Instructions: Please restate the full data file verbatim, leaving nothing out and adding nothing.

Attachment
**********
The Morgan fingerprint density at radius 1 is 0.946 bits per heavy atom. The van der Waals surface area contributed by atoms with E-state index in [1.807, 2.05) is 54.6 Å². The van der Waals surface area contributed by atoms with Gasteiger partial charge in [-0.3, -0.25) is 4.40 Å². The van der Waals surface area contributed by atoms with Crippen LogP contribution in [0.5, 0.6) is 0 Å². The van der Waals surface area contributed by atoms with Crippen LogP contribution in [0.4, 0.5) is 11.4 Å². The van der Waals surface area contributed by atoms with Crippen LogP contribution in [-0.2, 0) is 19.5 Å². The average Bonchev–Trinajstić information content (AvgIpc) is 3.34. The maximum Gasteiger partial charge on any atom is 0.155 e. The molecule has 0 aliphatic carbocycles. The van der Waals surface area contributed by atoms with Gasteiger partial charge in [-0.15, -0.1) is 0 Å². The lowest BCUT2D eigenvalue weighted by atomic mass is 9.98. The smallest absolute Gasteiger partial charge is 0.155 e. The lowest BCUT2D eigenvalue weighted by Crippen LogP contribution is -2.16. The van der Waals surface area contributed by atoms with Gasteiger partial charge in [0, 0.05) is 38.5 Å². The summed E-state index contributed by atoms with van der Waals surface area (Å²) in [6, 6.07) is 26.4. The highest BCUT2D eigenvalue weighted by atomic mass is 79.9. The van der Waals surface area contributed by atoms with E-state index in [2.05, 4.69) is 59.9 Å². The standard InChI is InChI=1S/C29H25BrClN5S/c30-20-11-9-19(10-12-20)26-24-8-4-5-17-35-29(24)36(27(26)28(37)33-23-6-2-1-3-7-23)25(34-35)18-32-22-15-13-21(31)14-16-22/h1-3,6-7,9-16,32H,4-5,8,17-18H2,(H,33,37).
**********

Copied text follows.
The Morgan fingerprint density at radius 1 is 0.946 bits per heavy atom. The van der Waals surface area contributed by atoms with E-state index in [1.807, 2.05) is 54.6 Å². The van der Waals surface area contributed by atoms with Gasteiger partial charge in [-0.3, -0.25) is 4.40 Å². The van der Waals surface area contributed by atoms with Crippen LogP contribution in [0.5, 0.6) is 0 Å². The van der Waals surface area contributed by atoms with Crippen LogP contribution in [0.4, 0.5) is 11.4 Å². The van der Waals surface area contributed by atoms with Crippen LogP contribution in [-0.2, 0) is 19.5 Å². The average Bonchev–Trinajstić information content (AvgIpc) is 3.34. The maximum Gasteiger partial charge on any atom is 0.155 e. The molecule has 0 aliphatic carbocycles. The van der Waals surface area contributed by atoms with Gasteiger partial charge in [-0.15, -0.1) is 0 Å². The lowest BCUT2D eigenvalue weighted by atomic mass is 9.98. The smallest absolute Gasteiger partial charge is 0.155 e. The lowest BCUT2D eigenvalue weighted by Crippen LogP contribution is -2.16. The van der Waals surface area contributed by atoms with Gasteiger partial charge in [0, 0.05) is 38.5 Å². The summed E-state index contributed by atoms with van der Waals surface area (Å²) in [6, 6.07) is 26.4. The highest BCUT2D eigenvalue weighted by atomic mass is 79.9. The van der Waals surface area contributed by atoms with E-state index in [2.05, 4.69) is 59.9 Å². The standard InChI is InChI=1S/C29H25BrClN5S/c30-20-11-9-19(10-12-20)26-24-8-4-5-17-35-29(24)36(27(26)28(37)33-23-6-2-1-3-7-23)25(34-35)18-32-22-15-13-21(31)14-16-22/h1-3,6-7,9-16,32H,4-5,8,17-18H2,(H,33,37).